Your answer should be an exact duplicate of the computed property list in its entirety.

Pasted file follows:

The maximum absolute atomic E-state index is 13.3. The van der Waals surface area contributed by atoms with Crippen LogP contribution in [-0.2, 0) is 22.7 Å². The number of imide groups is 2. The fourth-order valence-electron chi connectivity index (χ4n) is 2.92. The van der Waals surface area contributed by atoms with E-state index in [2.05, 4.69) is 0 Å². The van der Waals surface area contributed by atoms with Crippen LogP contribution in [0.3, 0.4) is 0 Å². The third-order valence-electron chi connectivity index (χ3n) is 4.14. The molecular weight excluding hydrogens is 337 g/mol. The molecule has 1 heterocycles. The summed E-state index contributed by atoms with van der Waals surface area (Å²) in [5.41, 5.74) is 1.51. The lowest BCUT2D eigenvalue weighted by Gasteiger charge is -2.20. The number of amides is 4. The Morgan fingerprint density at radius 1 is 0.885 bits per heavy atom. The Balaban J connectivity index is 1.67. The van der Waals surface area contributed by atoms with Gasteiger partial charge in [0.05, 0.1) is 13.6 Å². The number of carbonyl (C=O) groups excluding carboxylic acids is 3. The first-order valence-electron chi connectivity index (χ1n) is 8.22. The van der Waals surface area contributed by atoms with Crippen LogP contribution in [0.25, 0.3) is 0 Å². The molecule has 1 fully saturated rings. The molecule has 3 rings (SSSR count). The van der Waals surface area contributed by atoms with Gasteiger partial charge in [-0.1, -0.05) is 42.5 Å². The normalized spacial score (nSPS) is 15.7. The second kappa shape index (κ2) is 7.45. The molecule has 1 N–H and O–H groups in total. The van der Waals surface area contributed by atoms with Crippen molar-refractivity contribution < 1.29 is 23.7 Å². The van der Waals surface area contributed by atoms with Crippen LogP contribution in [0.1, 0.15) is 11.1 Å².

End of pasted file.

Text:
The maximum absolute atomic E-state index is 13.3. The van der Waals surface area contributed by atoms with Crippen LogP contribution in [-0.2, 0) is 22.7 Å². The number of imide groups is 2. The fourth-order valence-electron chi connectivity index (χ4n) is 2.92. The van der Waals surface area contributed by atoms with E-state index in [2.05, 4.69) is 0 Å². The van der Waals surface area contributed by atoms with Crippen LogP contribution in [0.3, 0.4) is 0 Å². The third-order valence-electron chi connectivity index (χ3n) is 4.14. The molecular weight excluding hydrogens is 337 g/mol. The molecule has 1 heterocycles. The summed E-state index contributed by atoms with van der Waals surface area (Å²) in [5.41, 5.74) is 1.51. The lowest BCUT2D eigenvalue weighted by Gasteiger charge is -2.20. The number of amides is 4. The Morgan fingerprint density at radius 1 is 0.885 bits per heavy atom. The Balaban J connectivity index is 1.67. The van der Waals surface area contributed by atoms with Gasteiger partial charge in [0.05, 0.1) is 13.6 Å². The number of carbonyl (C=O) groups excluding carboxylic acids is 3. The first-order valence-electron chi connectivity index (χ1n) is 8.22. The van der Waals surface area contributed by atoms with Crippen LogP contribution in [0.25, 0.3) is 0 Å². The molecule has 1 fully saturated rings. The molecule has 3 rings (SSSR count). The van der Waals surface area contributed by atoms with Gasteiger partial charge in [-0.1, -0.05) is 42.5 Å². The normalized spacial score (nSPS) is 15.7. The second kappa shape index (κ2) is 7.45. The molecule has 1 N–H and O–H groups in total. The van der Waals surface area contributed by atoms with Crippen molar-refractivity contribution < 1.29 is 23.7 Å². The van der Waals surface area contributed by atoms with Crippen LogP contribution in [0.1, 0.15) is 11.1 Å².